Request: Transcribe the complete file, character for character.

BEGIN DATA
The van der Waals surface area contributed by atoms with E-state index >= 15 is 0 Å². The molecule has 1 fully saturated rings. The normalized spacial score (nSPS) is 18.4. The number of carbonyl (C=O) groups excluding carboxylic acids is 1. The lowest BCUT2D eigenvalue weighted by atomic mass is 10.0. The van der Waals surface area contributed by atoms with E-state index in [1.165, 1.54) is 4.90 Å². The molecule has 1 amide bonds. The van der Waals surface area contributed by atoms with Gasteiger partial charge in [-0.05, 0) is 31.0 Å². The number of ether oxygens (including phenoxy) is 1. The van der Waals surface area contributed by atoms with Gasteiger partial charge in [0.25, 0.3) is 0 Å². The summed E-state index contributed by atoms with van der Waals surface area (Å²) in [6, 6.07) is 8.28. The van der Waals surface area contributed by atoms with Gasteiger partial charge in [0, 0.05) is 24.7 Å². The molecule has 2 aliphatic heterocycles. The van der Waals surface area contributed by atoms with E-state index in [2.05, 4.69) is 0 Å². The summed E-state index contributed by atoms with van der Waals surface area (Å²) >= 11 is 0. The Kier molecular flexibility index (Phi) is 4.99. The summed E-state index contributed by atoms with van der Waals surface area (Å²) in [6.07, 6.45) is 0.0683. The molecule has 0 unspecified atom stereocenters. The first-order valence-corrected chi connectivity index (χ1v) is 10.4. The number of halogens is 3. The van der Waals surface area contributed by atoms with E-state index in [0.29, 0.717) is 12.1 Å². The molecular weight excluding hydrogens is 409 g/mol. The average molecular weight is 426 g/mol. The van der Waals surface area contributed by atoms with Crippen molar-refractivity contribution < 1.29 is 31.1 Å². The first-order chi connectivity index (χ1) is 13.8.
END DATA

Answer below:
The van der Waals surface area contributed by atoms with E-state index >= 15 is 0 Å². The molecule has 1 fully saturated rings. The normalized spacial score (nSPS) is 18.4. The number of carbonyl (C=O) groups excluding carboxylic acids is 1. The lowest BCUT2D eigenvalue weighted by atomic mass is 10.0. The van der Waals surface area contributed by atoms with E-state index in [1.165, 1.54) is 4.90 Å². The molecule has 1 amide bonds. The van der Waals surface area contributed by atoms with Gasteiger partial charge in [-0.05, 0) is 31.0 Å². The number of ether oxygens (including phenoxy) is 1. The van der Waals surface area contributed by atoms with Gasteiger partial charge in [0.25, 0.3) is 0 Å². The summed E-state index contributed by atoms with van der Waals surface area (Å²) in [6, 6.07) is 8.28. The van der Waals surface area contributed by atoms with Gasteiger partial charge in [0, 0.05) is 24.7 Å². The molecule has 2 aliphatic heterocycles. The van der Waals surface area contributed by atoms with E-state index in [2.05, 4.69) is 0 Å². The summed E-state index contributed by atoms with van der Waals surface area (Å²) >= 11 is 0. The Kier molecular flexibility index (Phi) is 4.99. The summed E-state index contributed by atoms with van der Waals surface area (Å²) in [6.07, 6.45) is 0.0683. The molecule has 0 unspecified atom stereocenters. The first-order valence-corrected chi connectivity index (χ1v) is 10.4. The number of halogens is 3. The van der Waals surface area contributed by atoms with E-state index in [0.29, 0.717) is 12.1 Å². The molecular weight excluding hydrogens is 409 g/mol. The average molecular weight is 426 g/mol. The van der Waals surface area contributed by atoms with Crippen molar-refractivity contribution < 1.29 is 31.1 Å². The first-order chi connectivity index (χ1) is 13.8.